Skip to main content



 Museum of Malls

Site Glossary

Though we try not to, we often use terminology that might not be well-known to those outside of the retail nerd landscape. Here are some of those words including brief explanations that hopefully won't leave you in the dark.

Anchor: the largest store in a mall, typically a department store in a highly visible area that management hopes will assist in bringing shoppers inside the mall. With newer redevelopment, tenants like cinemas, family entertainment centers, and even museums can be considered anchors.

Dead Mall: a mall with a high vacancy rate, low consumer traffic level, or is dated or deteriorating in some manner. For purposes of inclusion on this site, defines a dead mall as one having a occupancy rate in slow or steady decline of 70% or less.

Outparcel: A tenant situated outside of the mall with no direct mall access

Primary Store: Usually a store that belongs to part of a large regional or national chain. A primary store usually will construct it's own format storefront when it moves into a mall. You can find primary stores in most thriving malls.

Secondary Store: A store that moves into an existing retail space in a mall, they usually aren't a chain store, but more of a mom and pop location. These stores use existing storefronts, and usually are filling space in an otherwise dead mall.

Redevelopment: To change the architecture, layout, decor, or other component of a shopping center to attract more renters and draw more profits. Sometimes redevelopment can involve a switch from retail usage to office or educational usage of a building.

Mallmanac: A map which lists names of stores and diagrams the layout of a mall. This word is a Sniglet, which is "a word that should be in the dictionary, but isn't".

Kiosk: a shop or food stall that is found in the main concourse of an enclosed mall.

Labelscar: Fading or dirt left behind from a sign on or in a mall. Labelscars leave a readable marking, which is very helpful when identifying former stores.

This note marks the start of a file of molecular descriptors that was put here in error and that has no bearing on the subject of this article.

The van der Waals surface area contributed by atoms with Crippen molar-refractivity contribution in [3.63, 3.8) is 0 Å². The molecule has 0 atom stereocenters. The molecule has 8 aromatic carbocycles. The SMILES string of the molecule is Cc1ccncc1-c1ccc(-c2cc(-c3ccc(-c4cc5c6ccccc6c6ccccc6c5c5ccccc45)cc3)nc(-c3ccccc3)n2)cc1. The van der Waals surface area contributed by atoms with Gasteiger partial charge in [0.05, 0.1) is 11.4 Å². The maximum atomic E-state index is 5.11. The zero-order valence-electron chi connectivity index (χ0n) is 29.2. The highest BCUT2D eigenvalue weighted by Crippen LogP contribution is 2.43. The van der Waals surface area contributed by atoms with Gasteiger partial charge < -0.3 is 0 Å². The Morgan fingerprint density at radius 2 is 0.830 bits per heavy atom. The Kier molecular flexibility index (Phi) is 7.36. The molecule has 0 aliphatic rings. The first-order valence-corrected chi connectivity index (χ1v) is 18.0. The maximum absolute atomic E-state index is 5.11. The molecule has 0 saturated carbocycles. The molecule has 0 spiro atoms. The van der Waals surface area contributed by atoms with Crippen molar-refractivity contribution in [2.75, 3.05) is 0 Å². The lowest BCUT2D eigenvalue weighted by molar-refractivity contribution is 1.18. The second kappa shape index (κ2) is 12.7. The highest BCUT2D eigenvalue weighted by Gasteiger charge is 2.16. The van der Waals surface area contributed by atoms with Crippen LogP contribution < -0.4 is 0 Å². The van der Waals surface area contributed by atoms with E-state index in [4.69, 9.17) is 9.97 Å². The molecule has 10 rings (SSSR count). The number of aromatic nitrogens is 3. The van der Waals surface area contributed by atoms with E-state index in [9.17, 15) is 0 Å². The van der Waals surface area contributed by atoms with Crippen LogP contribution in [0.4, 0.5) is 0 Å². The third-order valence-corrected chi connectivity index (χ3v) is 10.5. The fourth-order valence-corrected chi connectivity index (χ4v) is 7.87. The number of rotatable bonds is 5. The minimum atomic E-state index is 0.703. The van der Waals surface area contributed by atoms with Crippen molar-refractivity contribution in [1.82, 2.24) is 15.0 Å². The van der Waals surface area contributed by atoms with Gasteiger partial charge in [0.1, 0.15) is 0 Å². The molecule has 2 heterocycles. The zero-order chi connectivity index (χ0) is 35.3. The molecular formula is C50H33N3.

(The term "labelscar" was brought to the forefront by Peter Blackbird in 1998 and is now widely used to describe this phenomenon)

SBNO: Standing but not operating. A center that is no longer open for retail use but has not been torn down

Shuttered: A mall that is no longer allowing customers into the interior parts of the center, though they may still have some retail operations from stores with exterior entrances

Enclosed: What many would typically think of when hearing the term "mall". A building with a common concourse surrounded by retail and other uses. The area is typically climate-controlled and started in the 1950s as a type of "air-conditioned sidewalks" as opposed to downtown shopping

Open Air: A center with no indoor common areas in which all tenants must be reached by exterior entrances

Big Box: A large store that deals in volume.

Category Killer Another term used to negatively describe a "Big Box", referring to the results when a Big Box opens opens and an entire category of Mom & Pop stores and/or small retailers in that category go out of business.

Ancillary Mall: A mall that has been supplanted by another shopping center, but is surviving as an alternative to the dominant mall.

Greyfields: malls where annual sales per square foot is less than $150, or one-third the rate of sales at a successful mall. (this term is used to describe dying malls and was coined by PricewaterhouseCoopers (PWC) and the Center for the New Urbanism after the term "brownfields": old industrial sites).

Mall Classes: a way of dividing malls into categories based mainly on their sales per square foot, but also often on other factors such as their vacancy rate and overall tenant mix
  • Class A: $500 or more per square foot, typically includes national chains and low vacancies
  • Class B: $300 to $500 per square foot, typically includes a mix of national chains and local retailers with more vacancies
  • Class C: Less than $300 per square foot, typically includes few if any national chains and more local retailers with many vacancies


Popular Posts